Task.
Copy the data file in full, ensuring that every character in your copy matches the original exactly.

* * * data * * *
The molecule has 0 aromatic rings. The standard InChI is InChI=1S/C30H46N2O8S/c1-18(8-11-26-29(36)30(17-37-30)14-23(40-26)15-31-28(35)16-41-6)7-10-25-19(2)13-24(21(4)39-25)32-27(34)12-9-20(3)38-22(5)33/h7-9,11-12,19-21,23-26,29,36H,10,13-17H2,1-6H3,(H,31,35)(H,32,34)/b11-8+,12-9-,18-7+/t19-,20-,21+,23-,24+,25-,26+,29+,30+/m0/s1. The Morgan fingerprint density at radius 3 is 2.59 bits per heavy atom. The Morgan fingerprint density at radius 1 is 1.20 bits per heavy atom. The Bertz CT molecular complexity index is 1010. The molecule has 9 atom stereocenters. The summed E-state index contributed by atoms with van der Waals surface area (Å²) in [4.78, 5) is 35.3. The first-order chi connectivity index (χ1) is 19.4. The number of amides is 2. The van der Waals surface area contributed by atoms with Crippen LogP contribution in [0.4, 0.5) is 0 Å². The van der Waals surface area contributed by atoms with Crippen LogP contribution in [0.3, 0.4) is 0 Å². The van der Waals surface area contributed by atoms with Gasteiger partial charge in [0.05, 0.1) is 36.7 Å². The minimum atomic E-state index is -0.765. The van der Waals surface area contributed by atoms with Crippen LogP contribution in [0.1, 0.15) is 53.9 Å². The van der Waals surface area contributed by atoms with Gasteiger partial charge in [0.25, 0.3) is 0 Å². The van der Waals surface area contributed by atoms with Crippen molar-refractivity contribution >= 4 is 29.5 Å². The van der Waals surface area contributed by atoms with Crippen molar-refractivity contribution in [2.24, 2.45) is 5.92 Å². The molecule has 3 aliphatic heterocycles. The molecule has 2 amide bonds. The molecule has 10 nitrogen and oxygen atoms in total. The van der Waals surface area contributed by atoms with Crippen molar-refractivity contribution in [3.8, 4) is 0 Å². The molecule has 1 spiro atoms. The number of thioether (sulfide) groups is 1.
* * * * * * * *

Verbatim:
The molecule has 0 aromatic rings. The standard InChI is InChI=1S/C30H46N2O8S/c1-18(8-11-26-29(36)30(17-37-30)14-23(40-26)15-31-28(35)16-41-6)7-10-25-19(2)13-24(21(4)39-25)32-27(34)12-9-20(3)38-22(5)33/h7-9,11-12,19-21,23-26,29,36H,10,13-17H2,1-6H3,(H,31,35)(H,32,34)/b11-8+,12-9-,18-7+/t19-,20-,21+,23-,24+,25-,26+,29+,30+/m0/s1. The Morgan fingerprint density at radius 3 is 2.59 bits per heavy atom. The Morgan fingerprint density at radius 1 is 1.20 bits per heavy atom. The Bertz CT molecular complexity index is 1010. The molecule has 9 atom stereocenters. The summed E-state index contributed by atoms with van der Waals surface area (Å²) in [4.78, 5) is 35.3. The first-order chi connectivity index (χ1) is 19.4. The number of amides is 2. The van der Waals surface area contributed by atoms with Crippen LogP contribution in [0.4, 0.5) is 0 Å². The van der Waals surface area contributed by atoms with Crippen LogP contribution in [0.3, 0.4) is 0 Å². The van der Waals surface area contributed by atoms with Gasteiger partial charge in [0.05, 0.1) is 36.7 Å². The minimum atomic E-state index is -0.765. The van der Waals surface area contributed by atoms with Crippen LogP contribution in [0.1, 0.15) is 53.9 Å². The van der Waals surface area contributed by atoms with Gasteiger partial charge in [0.25, 0.3) is 0 Å². The van der Waals surface area contributed by atoms with Crippen molar-refractivity contribution >= 4 is 29.5 Å². The van der Waals surface area contributed by atoms with Crippen molar-refractivity contribution in [2.24, 2.45) is 5.92 Å². The molecule has 3 aliphatic heterocycles. The molecule has 2 amide bonds. The molecule has 10 nitrogen and oxygen atoms in total. The van der Waals surface area contributed by atoms with Crippen molar-refractivity contribution in [3.8, 4) is 0 Å². The molecule has 1 spiro atoms. The number of thioether (sulfide) groups is 1.